The Certosa del Galluzzo is prominently situated on a hillside just south of Florence and is clearly visible as a huge walled structure to travellers on the motorway from Florence to Sienna and on the SR1 road from Florence to San Casciano. Niccolò Acciaiuoli, one of the most powerful citizens of 14 C Florence, had the Certosa of Galluzzo built in 1341 not only as a religious centre but also for the education of the young. The Acciaiuoli (Acciaioli) Palace where the youth of Florence were taught towers upwards alongside the religious buildings of the monastery. Galluzzo was one of the most influential monasteries in Europe and was immensely wealthy, with a population of hundreds of monks and, until the Napoleonic depredations, large numbers of works of art. Its huge library is now dispersed.
Certosa of Galluzzo panorama
The Church of Saint Lawrence is Mannerist in architectural style and filled with frescoes and pictures, a sumptuous marble altar of the 16 C and a crypt containing many tombs, mainly of the Acciaioli family. The church gives access to the beautiful Renaissance cloister with its large terracotta well by Andrea and Giovanni della Robbia. The monks' cells open onto this cloister, and those which are open to the public give an idea of Carthusian monastic life. Each consists of a room for sleeping and a room for praying. Their furnishings are severe but, as in all Carthusian monasteries, each has a tiny enclosed garden which was cultivated individually by the inhabitant. In addition to the large cloister, the small Chiostro dei Conversi is open to the public. This consists of two superimposed loggias, and gives access to the refectory which is decorated with a large wash basin in pietra serena and a pulpit from which lessons were read during meals. Five fresco lunettes by Pontormo showing scenes from Christ's Passion were originally in the large cloister, but are now found in the monastery's gallery with other works of art of the 14 C to 18 C.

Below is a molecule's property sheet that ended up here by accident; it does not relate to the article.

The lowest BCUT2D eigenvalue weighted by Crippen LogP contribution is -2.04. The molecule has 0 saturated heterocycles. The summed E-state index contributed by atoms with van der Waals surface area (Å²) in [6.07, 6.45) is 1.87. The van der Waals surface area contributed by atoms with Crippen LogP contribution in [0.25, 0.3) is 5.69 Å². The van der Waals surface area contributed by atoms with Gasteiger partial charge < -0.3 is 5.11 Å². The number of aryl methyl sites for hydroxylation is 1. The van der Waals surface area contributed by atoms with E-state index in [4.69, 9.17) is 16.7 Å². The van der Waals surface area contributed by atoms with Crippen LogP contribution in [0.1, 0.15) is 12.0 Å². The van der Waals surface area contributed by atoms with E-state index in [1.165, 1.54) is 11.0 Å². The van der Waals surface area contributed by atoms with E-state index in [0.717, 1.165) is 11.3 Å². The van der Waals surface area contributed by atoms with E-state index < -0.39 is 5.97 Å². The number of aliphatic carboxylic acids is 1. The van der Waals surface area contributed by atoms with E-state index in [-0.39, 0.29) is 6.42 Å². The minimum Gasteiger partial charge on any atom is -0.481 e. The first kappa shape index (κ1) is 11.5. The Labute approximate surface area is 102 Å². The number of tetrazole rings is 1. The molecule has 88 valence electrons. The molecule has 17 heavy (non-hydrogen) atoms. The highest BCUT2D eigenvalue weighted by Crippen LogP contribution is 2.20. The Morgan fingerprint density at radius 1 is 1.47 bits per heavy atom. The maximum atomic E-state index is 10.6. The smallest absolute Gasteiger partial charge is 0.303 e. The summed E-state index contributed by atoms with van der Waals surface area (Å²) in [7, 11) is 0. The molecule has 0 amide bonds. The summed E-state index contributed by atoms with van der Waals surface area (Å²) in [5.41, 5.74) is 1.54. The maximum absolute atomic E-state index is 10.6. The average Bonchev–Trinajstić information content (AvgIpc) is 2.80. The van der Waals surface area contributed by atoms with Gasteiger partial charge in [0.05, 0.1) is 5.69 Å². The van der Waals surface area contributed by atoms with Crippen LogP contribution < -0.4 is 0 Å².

In 1957, a small group of Cistercian friars replaced the Carthusian monks as the inhabitants of the Certosa. They are largely self-supporting and maintain their old traditions such as the distillation of herb liqueurs and the manufacture of small handmade religious articles. Visits are possible under the guidance of a monk from Tuesday to Sunday from 9am-12pm and from 3-6pm.
A tour of the Certosa of Galluzzo
The monastery can be reached by car from Florence by taking Via Senese from Piazzale di Porta Romana as far as
Galluzzo, passing through about three
km of hills covered in olive groves and dotted with Tuscan villas, and then
along a short avenue climbing up to the Certosa. It can also be be reached by bus 37 that leaves from
outside the main (Santa Maria Novella) railway station. From Greve in
Chianti, take the road to Florence that passes through Ferrone (i.e. not SS 222
through Strada and Grassina)
Certosa of Galluzzo chiostro grande
The Church of San Lorenzo is divided into two longitudinally placed and separate areas: the first was for the "lay brothers", who carried out various practical duties for the monks, while the second, nearest the altar, was reserved for the cloistered monks. The first part of the church and the facade were built at the same time as the courtyard, while the "church of the monks" still maintains its ancient Gothic structure, a single room, roofed over with cross
vaults. The interior was however completely remodelled in the 16 C, enriched with the marble altar, the new chancel,
and decorated with wooden inlays and the frescoes by Bernardino Poccetti. This co-existence of mediaeval structures with later
additions characterises the whole of the monastery, starting with the corridor on the left of the church where, once a week, the monks were allowed to gather together and interrupt their vows of silence. At the end of the
corridor there is a fine Christ carrying the Cross by Andrea della Robbia and the elegant little cloister that acts as a fulcrum for the entire
complex. From here a door, decorated with a St. Laurence between two angels in terracotta by Benedetto da Maiano,
leads through to the refectory, the main cloister and the Chapter House, where the monks used to meet to discuss any problems that touched
upon their community.
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